Wilson was shocked. She said that couldn’t be right. The person on the line told Wilson she was “contractually obligated” to enroll. Wilson was hurt. She felt deceived. But she tried reasoning with herself that maybe she was responsible for the miscommunication. “What if it was just an oversight? Maybe I misunderstood her,” Wilson remembers telling herself, giving the recruiter and the school the benefit of the doubt.

She decided to proceed, thinking “I’m just going to make the best of this because this is something I have wanted to do my whole entire life.” When she started classes, her feelings and worries about Everest quickly subsided. She loved college. She loved her classes. She loved being a college student. She felt like she was finally following her dream.

Wilson had excelled in her classes, earning all A’s and graduating summa cum laude. She was glowing at her graduation ceremony and excited to take the next step in becoming a law enforcement officer. But that glow and excitement were short-lived.

In 2010, the year Wilson graduated from Everest University, the school advertised a 61% job placement rate for its criminal justice program. Four years later — after the school had shuttered — federal investigators found the real placement rate was 7%.

$40,000 in Student Loans

Shortly after taking her graduation photo, Wilson opened her leather-bound cover to look at her diploma. But instead of her associate’s degree, she found a bill for $3,500. Wilson would later learn that she had unknowingly signed additional private student loans in her name — loans that were issued by the school itself. She would have to pay the school back before she could get her diploma and transcripts. Wilson was forced to turn to her mom for a loan, and that was only the start of her troubles.

Wilson applied to multiple police departments around West Florida, but none would hire her. She tried calling the school dozens of times to use its job placement services, but she was never able to get anyone on the line to help her. She considered relocating, applying to jobs in other cities around the state, but still no department would take her.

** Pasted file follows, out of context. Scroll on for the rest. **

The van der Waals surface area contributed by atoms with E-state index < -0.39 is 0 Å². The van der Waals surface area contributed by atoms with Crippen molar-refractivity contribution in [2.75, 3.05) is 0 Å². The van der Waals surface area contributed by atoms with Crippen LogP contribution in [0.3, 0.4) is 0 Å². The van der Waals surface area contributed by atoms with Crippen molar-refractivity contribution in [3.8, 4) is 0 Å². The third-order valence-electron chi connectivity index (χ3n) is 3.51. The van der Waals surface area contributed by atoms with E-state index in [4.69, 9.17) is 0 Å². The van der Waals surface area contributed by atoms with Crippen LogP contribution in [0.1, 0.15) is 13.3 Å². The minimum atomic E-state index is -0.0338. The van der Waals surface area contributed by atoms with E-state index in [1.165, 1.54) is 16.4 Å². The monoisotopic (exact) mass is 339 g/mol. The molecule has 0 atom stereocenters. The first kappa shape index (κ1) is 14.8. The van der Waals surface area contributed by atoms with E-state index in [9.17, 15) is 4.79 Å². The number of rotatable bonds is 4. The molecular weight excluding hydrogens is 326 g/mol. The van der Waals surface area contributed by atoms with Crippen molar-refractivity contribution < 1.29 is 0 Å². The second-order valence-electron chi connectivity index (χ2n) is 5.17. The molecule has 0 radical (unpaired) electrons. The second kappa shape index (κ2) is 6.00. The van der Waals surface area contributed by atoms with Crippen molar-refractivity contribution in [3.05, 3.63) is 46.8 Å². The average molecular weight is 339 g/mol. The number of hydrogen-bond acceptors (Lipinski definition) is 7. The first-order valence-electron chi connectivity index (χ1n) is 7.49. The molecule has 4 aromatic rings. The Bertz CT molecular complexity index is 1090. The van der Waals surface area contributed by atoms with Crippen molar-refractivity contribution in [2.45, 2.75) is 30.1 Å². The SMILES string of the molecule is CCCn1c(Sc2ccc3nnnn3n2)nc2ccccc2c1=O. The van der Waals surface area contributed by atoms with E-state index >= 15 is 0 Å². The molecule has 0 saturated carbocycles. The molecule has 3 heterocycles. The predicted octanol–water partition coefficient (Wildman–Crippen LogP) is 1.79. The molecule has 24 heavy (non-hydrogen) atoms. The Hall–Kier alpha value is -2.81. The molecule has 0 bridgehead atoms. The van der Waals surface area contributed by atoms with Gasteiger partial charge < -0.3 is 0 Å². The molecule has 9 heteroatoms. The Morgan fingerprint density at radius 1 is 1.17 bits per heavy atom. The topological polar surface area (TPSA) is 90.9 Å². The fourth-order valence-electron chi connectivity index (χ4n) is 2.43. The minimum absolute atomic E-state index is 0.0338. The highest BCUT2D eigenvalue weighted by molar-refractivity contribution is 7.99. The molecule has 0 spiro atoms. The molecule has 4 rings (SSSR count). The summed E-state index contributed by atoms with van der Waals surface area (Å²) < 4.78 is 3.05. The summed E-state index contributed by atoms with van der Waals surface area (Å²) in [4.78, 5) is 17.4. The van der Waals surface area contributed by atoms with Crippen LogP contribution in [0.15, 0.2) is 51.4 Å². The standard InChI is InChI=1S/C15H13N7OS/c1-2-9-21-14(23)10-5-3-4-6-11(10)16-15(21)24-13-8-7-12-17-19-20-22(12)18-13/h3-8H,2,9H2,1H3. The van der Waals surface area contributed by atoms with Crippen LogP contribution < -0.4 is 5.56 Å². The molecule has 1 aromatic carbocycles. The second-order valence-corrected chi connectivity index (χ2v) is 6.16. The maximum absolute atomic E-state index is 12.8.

After more than a year of trying, Wilson gave up. She returned to her security job at the airport, the same job she had prior to enrolling at Everest. All she had to show for her time was $40,000 in student loans.

Wilson talks about being deceived by the recruiter and Everest University:

In 2015, Everest University’s parent company, Corinthian Colleges, filed for bankruptcy and shut down its remaining operations. The company faced dozens of ongoing lawsuits and government investigations into predatory practices, including misleading and false job placement and graduation rates, predatory private student loan programs, and deceptive advertising practices. In 2016, a California court levied a $1.1 billion judgement against the shuttered company for its practices.

The Fail State team interviewed Wilson in 2015. Shortly after the interview, the filmmakers assisted Wilson in filing a borrower defense claim with the U.S. Department of Education, a process for student loan borrowers to have their loans discharged if their school was found systematically deceiving its students. After a prolonged three-year fight, Wilson won her claim and all $42,096 of her federal student loans were discharged.

Wilson's full story is featured in the documentary Fail State.